Traditional trade apprenticeships: training activity, employer incentives and international practice

By Josie Misko Research report 12 March 2020 978 1 925717 47 1

Description

This report is the first part of a larger study aiming to investigate traditional apprenticeship practices with a view to developing policy directions for how to keep them relevant and useful. It finds that trends in commencements rise and fall in line with fluctuations in the economy. The availability of employer incentives have also affected the quantum of apprenticeships. The lessons we can learn from overseas have to do with the amount of prescription in what is expected from in-company training, integration of in-company and off-the job training, and the qualifications of teachers and workplace supervisors. There are also insights we can gain from the practice of involving competent bodies in practical assessments.

Summary

About the research

This report is the first component of a larger study investigating training practices relating to traditional trade apprenticeships, with a view to developing policy directions on how to maintain their relevance and usefulness. This first phase of the study explores data on trends in training activity and completions, provides details on the application of incentives, and highlights international apprenticeship models and practice, as identified in the relevant literature.

Despite its broad scope, this report is unable, on its own, to offer comprehensive policy guidance on sustaining relevant and useful apprenticeships, although it does provide some contextual advice pointing to the role of fluctuations in economic conditions in affecting uptake and the extent to which incentives at federal and state levels can be used to encourage uptake or completion when the economy is experiencing a downturn.

An analysis of the data on traditional apprentices shows that the demand for traditional trade apprentices has been relatively stable over the last 15 years, with changes in demand generally aligned to the prevailing economic conditions. This stability is also partly attributable to government policy settings at the federal and state and territory levels, which have supported the traditional trades through the consistent prioritisation and application of incentives and training subsidies.

Our examination of government incentives for employers of apprentices in the traditional trades indicates that despite the numerous changes to the overall apprenticeship incentives scheme they have remained relatively stable. This is primarily because the traditional trades are aligned to the skill shortages identified in the National Skills Needs List. However, the value of the base incentives for the traditional trades has, in real terms, declined since 2012.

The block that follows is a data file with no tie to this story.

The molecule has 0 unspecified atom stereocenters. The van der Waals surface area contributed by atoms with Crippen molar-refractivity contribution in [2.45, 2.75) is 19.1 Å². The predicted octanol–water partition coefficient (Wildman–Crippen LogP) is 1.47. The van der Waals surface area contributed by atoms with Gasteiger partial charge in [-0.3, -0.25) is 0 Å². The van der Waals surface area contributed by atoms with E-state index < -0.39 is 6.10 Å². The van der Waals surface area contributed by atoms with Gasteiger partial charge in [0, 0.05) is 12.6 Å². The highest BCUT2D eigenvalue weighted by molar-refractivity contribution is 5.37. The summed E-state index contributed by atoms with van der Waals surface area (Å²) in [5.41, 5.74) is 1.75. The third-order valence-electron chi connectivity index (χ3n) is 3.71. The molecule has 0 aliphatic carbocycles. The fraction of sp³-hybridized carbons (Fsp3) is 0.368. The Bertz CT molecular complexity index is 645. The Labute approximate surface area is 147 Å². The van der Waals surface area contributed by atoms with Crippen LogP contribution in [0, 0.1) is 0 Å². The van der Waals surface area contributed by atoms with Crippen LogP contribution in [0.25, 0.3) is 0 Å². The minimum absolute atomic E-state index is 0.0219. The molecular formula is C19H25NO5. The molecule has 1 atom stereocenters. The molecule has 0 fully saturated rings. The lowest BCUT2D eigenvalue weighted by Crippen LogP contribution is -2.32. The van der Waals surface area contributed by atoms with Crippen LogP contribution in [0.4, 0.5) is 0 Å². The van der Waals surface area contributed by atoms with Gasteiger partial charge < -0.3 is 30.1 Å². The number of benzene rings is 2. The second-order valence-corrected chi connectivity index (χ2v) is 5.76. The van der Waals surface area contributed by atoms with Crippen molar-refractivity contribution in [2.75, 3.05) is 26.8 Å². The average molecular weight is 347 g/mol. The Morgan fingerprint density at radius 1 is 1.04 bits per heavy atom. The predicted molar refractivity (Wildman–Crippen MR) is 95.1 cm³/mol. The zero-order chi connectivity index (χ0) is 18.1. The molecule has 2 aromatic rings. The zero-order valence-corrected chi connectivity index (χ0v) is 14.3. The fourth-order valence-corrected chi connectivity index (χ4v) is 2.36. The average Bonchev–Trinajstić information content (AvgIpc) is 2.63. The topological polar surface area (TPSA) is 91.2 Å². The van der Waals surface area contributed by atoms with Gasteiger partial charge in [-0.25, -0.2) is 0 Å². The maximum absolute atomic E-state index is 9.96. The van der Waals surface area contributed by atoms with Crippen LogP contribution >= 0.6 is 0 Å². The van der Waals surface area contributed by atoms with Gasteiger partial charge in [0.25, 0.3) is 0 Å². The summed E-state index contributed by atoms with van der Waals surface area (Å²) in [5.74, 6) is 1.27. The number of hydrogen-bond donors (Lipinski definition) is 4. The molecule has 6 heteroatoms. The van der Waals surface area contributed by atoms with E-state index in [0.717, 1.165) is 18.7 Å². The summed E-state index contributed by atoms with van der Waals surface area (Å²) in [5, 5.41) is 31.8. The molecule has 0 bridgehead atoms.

Our research identified some important lessons that Australia could glean from the dual systems of apprenticeship operating in Germany, Switzerland, Luxembourg, Denmark and Austria. These lessons include the need for: better synchronisation of knowledge acquisition and skills development in off-the-job and on-the-job training venues; higher levels of prescription and expectations about the nature and level of the qualifications required of teachers and trainers; regular monitoring of the market for apprenticeship training positions; and industry involvement in practical assessments.

Traditional trade apprenticeships: learnings from the field, a companion to this report, describes the experience of apprentices, tradespersons, employers, trainers and apprenticeship regulators with the apprenticeship system, along with their views on the aspects of the system that should be retained and those to be discarded or modified, the aim being to use this information to identify some broad directions for action.

Simon Walker
Managing Director, NCVER

Executive summary

This report is the first component of a research study investigating the extent to which the traditional trade approach to apprenticeships still has merit or whether some changes are required to make it more relevant to current needs. In this report we present trends in commencements for the traditional trades for the period 2002 to 2018. Non-trade apprenticeships or traineeships are out of scope of this study.

We define eight groups of traditional trades: building; electrotechnology and telecommunications; engineering; food trades; motor mechanic, repairer and vehicle builder trades; other traditional trades; precision trades; and skilled animal and horticultural workers.

Changing patterns of apprenticeship uptake and completions

Over time, the training of apprentices in Australia, and internationally, has been affected by technological, regulatory and social change. However, the concept of novices (apprentices) learning from experts (skilled tradespersons) in productive work for significant periods of time continues to be well accepted.

The Australian apprenticeship system is usually viewed — and debated — as if it were a single, coherent entity. Yet, it is important to note that each state and territory has its own classifications and registers to distinguish between trade apprenticeships and non-trade apprenticeships, and traineeships. This means, for example, that a trade or a non-trade in one state may not be the same as in another state.